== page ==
The Brisbane-based headquarters for the $50 million Defence Cooperative Research Centre (CRC) is now open, following a formal opening ceremony on the 4th of July.
The CRC is a hub connecting researchers from industry, academia, and government funded research agencies with small to medium enterprises to research and develop new technology for the Australian Defence Forces. The aim of the CRC is to enhance efficiency by enabling industry to collaborate in the defence industry more readily.
The founding members of the CRC are BAE Systems Australia, DefendTex, RMIT University, and Defence Science and Technology. The CRC is funded by the Federal Government Next Generation Technologies Fund.
The focus of the CRC is on Trusted Autonomous Systems, such as drones and robotic systems for remote combat operations.
The first three research projects concern themselves with maritime, air, and land defence technologies. These are led by Thales Australia, Lockheed Martin, and BAE Systems.
Queensland State Innovation Minister Kate Jones says the CRC is a boon for the region which has a long history of innovation.
“For more than 10 years, Queensland has been building a critical mass of expertise in the development of autonomous systems,” Ms. Jones said.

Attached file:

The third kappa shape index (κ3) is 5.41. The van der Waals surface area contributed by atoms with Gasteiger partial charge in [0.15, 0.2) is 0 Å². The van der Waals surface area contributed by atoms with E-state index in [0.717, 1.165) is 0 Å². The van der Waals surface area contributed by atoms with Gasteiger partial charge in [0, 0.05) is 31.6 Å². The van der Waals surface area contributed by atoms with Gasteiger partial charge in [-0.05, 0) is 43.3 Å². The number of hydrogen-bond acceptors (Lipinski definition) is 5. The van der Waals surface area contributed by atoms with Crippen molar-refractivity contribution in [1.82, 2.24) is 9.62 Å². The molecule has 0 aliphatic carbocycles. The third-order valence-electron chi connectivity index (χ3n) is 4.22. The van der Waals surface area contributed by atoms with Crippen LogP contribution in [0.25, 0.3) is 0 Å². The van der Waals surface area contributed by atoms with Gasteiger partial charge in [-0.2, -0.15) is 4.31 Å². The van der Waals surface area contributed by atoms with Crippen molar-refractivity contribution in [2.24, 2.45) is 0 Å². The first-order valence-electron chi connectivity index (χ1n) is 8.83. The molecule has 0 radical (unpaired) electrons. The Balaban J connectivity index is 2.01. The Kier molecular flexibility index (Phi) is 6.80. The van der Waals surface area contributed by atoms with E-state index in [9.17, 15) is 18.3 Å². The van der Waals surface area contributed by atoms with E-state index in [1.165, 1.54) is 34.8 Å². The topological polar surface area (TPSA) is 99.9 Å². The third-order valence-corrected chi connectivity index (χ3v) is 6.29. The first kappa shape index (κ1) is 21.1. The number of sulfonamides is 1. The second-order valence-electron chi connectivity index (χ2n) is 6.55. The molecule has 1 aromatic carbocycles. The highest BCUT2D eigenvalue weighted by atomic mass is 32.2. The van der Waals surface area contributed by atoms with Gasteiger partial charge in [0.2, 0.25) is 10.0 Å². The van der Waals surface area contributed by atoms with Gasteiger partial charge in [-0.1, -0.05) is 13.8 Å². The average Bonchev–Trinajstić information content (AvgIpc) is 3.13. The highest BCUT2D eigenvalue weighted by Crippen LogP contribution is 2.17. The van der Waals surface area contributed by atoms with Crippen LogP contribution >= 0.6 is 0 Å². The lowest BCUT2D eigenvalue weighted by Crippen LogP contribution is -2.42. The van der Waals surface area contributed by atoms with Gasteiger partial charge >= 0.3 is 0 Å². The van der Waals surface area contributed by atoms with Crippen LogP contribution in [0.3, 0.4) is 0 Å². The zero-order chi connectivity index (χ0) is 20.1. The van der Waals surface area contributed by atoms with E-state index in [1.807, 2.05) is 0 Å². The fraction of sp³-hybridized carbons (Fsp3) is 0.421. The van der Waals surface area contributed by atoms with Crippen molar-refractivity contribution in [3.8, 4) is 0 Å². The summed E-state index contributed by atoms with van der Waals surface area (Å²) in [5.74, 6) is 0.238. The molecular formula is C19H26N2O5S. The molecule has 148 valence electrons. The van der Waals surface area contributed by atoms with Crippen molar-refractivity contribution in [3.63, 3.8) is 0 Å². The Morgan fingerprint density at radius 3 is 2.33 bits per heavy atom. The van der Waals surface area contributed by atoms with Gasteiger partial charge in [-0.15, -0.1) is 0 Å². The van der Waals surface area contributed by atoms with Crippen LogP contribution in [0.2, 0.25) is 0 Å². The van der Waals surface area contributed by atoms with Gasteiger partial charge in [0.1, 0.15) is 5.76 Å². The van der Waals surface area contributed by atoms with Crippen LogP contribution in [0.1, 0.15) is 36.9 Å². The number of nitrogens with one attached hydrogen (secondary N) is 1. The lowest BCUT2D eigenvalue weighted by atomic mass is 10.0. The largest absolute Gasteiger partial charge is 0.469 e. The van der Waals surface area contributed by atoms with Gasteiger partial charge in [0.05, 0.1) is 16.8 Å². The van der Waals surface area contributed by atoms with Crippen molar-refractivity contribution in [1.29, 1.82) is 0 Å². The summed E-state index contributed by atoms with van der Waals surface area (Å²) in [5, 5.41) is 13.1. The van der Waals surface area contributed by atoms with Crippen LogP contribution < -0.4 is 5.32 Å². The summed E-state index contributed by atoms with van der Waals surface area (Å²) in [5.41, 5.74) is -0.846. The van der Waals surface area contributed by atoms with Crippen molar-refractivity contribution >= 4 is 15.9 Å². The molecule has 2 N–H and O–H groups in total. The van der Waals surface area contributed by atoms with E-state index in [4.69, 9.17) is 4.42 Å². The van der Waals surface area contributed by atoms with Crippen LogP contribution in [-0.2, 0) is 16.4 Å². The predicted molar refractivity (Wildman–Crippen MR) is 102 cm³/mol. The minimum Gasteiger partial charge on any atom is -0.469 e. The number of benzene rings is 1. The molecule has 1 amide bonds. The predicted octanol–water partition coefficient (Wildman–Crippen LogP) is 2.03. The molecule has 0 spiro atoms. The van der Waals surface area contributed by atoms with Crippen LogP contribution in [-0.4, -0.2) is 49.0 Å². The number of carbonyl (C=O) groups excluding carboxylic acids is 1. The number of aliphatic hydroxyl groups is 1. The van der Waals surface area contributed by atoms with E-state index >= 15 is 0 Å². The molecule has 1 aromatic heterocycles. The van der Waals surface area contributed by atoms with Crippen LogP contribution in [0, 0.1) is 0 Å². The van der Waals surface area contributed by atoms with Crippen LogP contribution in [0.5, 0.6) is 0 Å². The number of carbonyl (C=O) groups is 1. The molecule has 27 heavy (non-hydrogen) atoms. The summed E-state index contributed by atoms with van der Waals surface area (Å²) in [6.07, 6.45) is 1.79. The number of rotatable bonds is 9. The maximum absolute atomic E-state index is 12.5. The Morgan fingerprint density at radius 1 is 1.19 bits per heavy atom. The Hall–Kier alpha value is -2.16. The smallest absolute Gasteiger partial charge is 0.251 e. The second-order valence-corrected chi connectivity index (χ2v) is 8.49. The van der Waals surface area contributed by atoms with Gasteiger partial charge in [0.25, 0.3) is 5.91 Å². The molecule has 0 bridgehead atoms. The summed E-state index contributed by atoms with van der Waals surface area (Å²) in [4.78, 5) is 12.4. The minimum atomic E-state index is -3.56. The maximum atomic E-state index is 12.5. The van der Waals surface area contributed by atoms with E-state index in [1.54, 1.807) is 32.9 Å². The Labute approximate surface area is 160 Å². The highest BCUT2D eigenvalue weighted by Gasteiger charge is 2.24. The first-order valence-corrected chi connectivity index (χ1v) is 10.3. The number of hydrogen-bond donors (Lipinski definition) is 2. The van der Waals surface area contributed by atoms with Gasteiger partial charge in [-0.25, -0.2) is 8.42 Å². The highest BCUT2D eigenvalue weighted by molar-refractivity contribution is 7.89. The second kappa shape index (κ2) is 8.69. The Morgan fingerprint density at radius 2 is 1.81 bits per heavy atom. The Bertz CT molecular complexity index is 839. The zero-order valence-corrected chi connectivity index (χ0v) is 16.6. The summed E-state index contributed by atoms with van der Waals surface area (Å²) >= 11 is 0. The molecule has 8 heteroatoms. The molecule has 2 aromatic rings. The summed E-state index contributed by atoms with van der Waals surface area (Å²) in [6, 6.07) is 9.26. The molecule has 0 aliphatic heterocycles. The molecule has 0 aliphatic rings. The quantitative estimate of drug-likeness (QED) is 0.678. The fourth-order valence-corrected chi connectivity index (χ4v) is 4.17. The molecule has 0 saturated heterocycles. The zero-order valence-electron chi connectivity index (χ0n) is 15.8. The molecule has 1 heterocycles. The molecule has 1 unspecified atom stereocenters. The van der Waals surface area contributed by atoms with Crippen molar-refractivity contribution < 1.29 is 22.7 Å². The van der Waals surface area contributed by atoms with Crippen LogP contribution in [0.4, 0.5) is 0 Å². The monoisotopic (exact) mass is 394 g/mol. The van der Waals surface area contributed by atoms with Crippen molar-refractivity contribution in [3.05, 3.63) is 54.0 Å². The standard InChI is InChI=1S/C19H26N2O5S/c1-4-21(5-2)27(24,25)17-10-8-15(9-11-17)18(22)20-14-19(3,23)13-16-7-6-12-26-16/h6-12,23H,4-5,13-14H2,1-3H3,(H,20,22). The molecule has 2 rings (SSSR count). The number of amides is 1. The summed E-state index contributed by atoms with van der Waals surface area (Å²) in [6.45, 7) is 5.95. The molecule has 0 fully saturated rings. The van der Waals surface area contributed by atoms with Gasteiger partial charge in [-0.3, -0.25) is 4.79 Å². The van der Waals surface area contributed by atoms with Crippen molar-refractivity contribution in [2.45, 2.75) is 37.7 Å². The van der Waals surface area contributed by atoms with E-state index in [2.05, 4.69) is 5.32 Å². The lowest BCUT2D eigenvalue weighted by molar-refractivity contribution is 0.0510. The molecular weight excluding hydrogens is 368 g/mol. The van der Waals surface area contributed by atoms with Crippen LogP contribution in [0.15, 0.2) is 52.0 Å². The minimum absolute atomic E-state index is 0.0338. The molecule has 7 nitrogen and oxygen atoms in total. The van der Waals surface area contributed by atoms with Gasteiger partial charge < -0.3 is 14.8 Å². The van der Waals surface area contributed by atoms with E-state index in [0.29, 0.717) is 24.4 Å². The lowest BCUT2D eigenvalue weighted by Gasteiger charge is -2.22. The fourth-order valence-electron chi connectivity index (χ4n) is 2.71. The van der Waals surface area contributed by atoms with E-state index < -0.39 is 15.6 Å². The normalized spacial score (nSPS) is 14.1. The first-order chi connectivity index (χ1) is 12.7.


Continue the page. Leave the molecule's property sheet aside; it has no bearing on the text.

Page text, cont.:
“We expect to see real innovative ideas come to realisation – that will make a real difference to our Australian Defence Forces and other industries.
“The defence forces have a large presence in Queensland and our strong defence capability makes us a prime location for this centre that will bolster our growing defence ecosystem.”
The CRC Is open to more participants than the founding members. Companies eligible to take part must be a company or research entity incorporated in Australia, or a Publicly Funded Research Organisation.
The CRC is a pillar in the Technology Fore sighting initiative pioneered by the Centre for Defence Industry Capability, aimed at developing future capabilities and preventing strategic surprises.
The first CEO for the Defence CRC is Professor Jason Scholz. Prof. Scholz is a globally recognised research leader in cognitive psychology, decision aids, decision automation, and autonomy. He has produced over fifty refereed papers and patents related to trusted autonomous systems in defence.
Queensland is also the future home of the Australian Defence’s Military Vehicle Centre of Excellence (MILVEHCOE), working on delivering advanced military vehicles for Defence.